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I don't know about noise, but I have had a recent failure of a coil with the spark jumping out of the tower and grounding to both the POS and Neg terminals. I have seen this before on high mile/old coils or hit and cracked on top. This was a newer coil, never damaged. One thing that is better with modern tech is plastics, or so I thought, apparently they only use good plastics in the packaging which you need a razor sharp knife to open, everything else is plastic shopping bags that will not hold a bag of cotton balls without failure.
 

Gerald Morris

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I don't know about noise, but I have had a recent failure of a coil with the spark jumping out of the tower and grounding to both the POS and Neg terminals. I have seen this before on high mile/old coils or hit and cracked on top. This was a newer coil, never damaged. One thing that is better with modern tech is plastics, or so I thought, apparently they only use good plastics in the packaging which you need a razor sharp knife to open, everything else is plastic shopping bags that will not hold a bag of cotton balls without failure.

My entire motive in purchasing that NOS coil comes from my regard for modern quality control, or the severe lack of it.

I've tightened my alternator ground, which eliminated SOME of the noise, enough to use the new, cheap, but U.S.A. made Jegs tach. I also ordered some caps, resistors and a small punchboard to solder them together on, and will make a filter. Outlay for that ran just over $6. Now, having removed the old tach, I found that the power stud has broken loose inside the tach, which very likely contributes to its malfunction. IFF I can open it sans damage, I can repair that problem, then see if I want to use it again.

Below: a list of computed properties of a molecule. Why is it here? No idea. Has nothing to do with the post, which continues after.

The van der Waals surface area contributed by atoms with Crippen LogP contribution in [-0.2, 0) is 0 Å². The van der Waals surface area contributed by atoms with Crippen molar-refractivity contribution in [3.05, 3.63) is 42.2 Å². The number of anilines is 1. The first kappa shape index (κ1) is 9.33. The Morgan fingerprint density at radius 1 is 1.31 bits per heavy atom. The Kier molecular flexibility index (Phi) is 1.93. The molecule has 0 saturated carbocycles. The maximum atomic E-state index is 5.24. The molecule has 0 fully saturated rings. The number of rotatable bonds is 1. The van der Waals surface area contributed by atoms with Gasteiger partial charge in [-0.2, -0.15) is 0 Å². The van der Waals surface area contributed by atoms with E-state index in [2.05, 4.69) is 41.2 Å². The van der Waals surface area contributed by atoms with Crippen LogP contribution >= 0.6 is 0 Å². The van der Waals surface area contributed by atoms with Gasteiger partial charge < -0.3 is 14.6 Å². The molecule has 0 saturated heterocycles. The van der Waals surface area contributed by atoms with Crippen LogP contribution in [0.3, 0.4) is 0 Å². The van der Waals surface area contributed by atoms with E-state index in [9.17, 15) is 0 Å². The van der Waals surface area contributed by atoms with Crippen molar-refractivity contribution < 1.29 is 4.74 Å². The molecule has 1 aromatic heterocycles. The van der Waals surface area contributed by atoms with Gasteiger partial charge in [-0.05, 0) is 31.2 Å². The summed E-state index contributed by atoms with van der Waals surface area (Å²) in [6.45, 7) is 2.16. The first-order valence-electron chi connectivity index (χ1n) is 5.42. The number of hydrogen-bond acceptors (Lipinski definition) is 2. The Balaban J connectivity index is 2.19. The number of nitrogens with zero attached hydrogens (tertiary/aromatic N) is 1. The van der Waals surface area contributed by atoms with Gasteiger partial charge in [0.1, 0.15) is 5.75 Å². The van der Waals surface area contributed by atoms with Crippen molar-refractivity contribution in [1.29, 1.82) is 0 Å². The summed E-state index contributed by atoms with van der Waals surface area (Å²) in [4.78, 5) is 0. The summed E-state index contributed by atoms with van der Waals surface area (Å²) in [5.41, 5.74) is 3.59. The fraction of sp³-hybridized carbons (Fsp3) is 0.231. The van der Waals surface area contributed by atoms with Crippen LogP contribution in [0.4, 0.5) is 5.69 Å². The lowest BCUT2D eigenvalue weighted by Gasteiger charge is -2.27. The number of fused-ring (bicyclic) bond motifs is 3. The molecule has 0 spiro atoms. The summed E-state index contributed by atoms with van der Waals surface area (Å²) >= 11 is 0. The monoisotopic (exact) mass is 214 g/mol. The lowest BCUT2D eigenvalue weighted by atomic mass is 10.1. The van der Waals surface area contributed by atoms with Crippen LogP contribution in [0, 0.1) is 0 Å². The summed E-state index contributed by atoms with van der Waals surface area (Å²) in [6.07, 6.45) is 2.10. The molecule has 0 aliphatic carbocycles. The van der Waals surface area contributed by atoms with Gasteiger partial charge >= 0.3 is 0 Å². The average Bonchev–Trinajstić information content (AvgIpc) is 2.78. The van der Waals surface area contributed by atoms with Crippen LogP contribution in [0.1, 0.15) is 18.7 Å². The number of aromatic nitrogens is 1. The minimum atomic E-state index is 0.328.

THIS is why I prefer ALL older consumer goods; they can often be repaired. This shiny new Jegs tachometer clearly is sealed shut, extremely light in construction and digital in function. It seems fairly close to the readings from my Actron meter, so that bodes well enough.

I'm looking into inductive pickup tachometers for both work instrumentation, and future driving display.

I also plan to replace the crappy old thermo-electric gas tank gauge power supply with a nice solid state one. THAT WILL eliminate considerable electrical noise from my dashboard in general.

I also will try today running an isolated ground back to the battery for the tach. I have a bonding jumper under my hood, connecting the big negative ground lug across the intake manifold to the coil, then on to the firewall and presumably, the dash, but since that jumper picks up all sorts of noise, and I observed the Jegs tach running smoother when I first tested it from in front of the car, attached under the hood direct to the battery and coil, I think an isolated ground likely will do it good.

If one needs spend more to attach an instrument than the instrument cost, then one may reconsider the purchase economy.
 

Gerald Morris

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Final Entry:

I made up a $6 filter, all passive from a 5.6k 1/2 W resistor going in, a .15uF cap going to ground from that, which also is series connected to a 10k resistor. The filtered output then has a little 100 pF resistor going to ground off the output end of the 10k resistor. Here's the schematic:

attachment.jpg

I STILL will clean up the wiring, but I suspect that old Delco coil IS noisy, so the filter is a Good Idea.

BTW, this filter works damned well.